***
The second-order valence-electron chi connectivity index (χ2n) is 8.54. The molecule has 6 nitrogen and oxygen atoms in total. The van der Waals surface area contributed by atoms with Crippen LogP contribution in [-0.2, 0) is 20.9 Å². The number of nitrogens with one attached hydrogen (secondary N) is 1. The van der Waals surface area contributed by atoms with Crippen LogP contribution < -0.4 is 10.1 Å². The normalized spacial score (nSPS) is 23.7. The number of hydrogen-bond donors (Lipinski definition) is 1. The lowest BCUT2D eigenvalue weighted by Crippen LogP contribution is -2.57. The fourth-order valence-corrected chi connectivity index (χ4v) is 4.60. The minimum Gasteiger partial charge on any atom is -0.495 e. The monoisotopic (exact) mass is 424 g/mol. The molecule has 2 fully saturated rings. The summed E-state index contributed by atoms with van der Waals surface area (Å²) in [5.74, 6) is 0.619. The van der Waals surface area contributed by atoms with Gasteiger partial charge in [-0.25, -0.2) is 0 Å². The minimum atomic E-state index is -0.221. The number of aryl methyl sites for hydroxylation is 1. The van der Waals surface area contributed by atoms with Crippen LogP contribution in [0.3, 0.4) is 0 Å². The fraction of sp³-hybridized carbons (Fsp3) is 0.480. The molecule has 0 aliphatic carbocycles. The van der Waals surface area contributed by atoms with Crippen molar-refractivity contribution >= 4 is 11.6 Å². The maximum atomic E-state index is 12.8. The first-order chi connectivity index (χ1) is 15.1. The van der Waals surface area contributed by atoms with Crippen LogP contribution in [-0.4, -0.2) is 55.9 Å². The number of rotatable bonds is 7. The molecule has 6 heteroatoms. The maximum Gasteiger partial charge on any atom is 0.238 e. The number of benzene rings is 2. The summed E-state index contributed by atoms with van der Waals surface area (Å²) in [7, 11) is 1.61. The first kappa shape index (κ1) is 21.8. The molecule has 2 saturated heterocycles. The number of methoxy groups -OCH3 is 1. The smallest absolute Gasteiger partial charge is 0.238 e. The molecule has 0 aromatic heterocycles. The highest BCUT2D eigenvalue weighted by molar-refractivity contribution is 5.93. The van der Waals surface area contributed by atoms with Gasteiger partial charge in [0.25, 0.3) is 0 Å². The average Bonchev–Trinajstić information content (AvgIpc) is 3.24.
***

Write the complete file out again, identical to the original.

The second-order valence-electron chi connectivity index (χ2n) is 8.54. The molecule has 6 nitrogen and oxygen atoms in total. The van der Waals surface area contributed by atoms with Crippen LogP contribution in [-0.2, 0) is 20.9 Å². The number of nitrogens with one attached hydrogen (secondary N) is 1. The van der Waals surface area contributed by atoms with Crippen LogP contribution < -0.4 is 10.1 Å². The normalized spacial score (nSPS) is 23.7. The number of hydrogen-bond donors (Lipinski definition) is 1. The lowest BCUT2D eigenvalue weighted by Crippen LogP contribution is -2.57. The fourth-order valence-corrected chi connectivity index (χ4v) is 4.60. The minimum Gasteiger partial charge on any atom is -0.495 e. The monoisotopic (exact) mass is 424 g/mol. The molecule has 2 fully saturated rings. The summed E-state index contributed by atoms with van der Waals surface area (Å²) in [5.74, 6) is 0.619. The van der Waals surface area contributed by atoms with Gasteiger partial charge in [-0.25, -0.2) is 0 Å². The minimum atomic E-state index is -0.221. The number of aryl methyl sites for hydroxylation is 1. The van der Waals surface area contributed by atoms with Crippen LogP contribution in [0.3, 0.4) is 0 Å². The fraction of sp³-hybridized carbons (Fsp3) is 0.480. The molecule has 0 aliphatic carbocycles. The van der Waals surface area contributed by atoms with Crippen molar-refractivity contribution >= 4 is 11.6 Å². The maximum atomic E-state index is 12.8. The first-order chi connectivity index (χ1) is 15.1. The van der Waals surface area contributed by atoms with Crippen LogP contribution in [-0.4, -0.2) is 55.9 Å². The number of rotatable bonds is 7. The molecule has 6 heteroatoms. The maximum Gasteiger partial charge on any atom is 0.238 e. The number of benzene rings is 2. The summed E-state index contributed by atoms with van der Waals surface area (Å²) in [7, 11) is 1.61. The first kappa shape index (κ1) is 21.8. The molecule has 2 saturated heterocycles. The number of methoxy groups -OCH3 is 1. The smallest absolute Gasteiger partial charge is 0.238 e. The molecule has 0 aromatic heterocycles. The highest BCUT2D eigenvalue weighted by molar-refractivity contribution is 5.93. The van der Waals surface area contributed by atoms with Gasteiger partial charge in [0.25, 0.3) is 0 Å². The average Bonchev–Trinajstić information content (AvgIpc) is 3.24.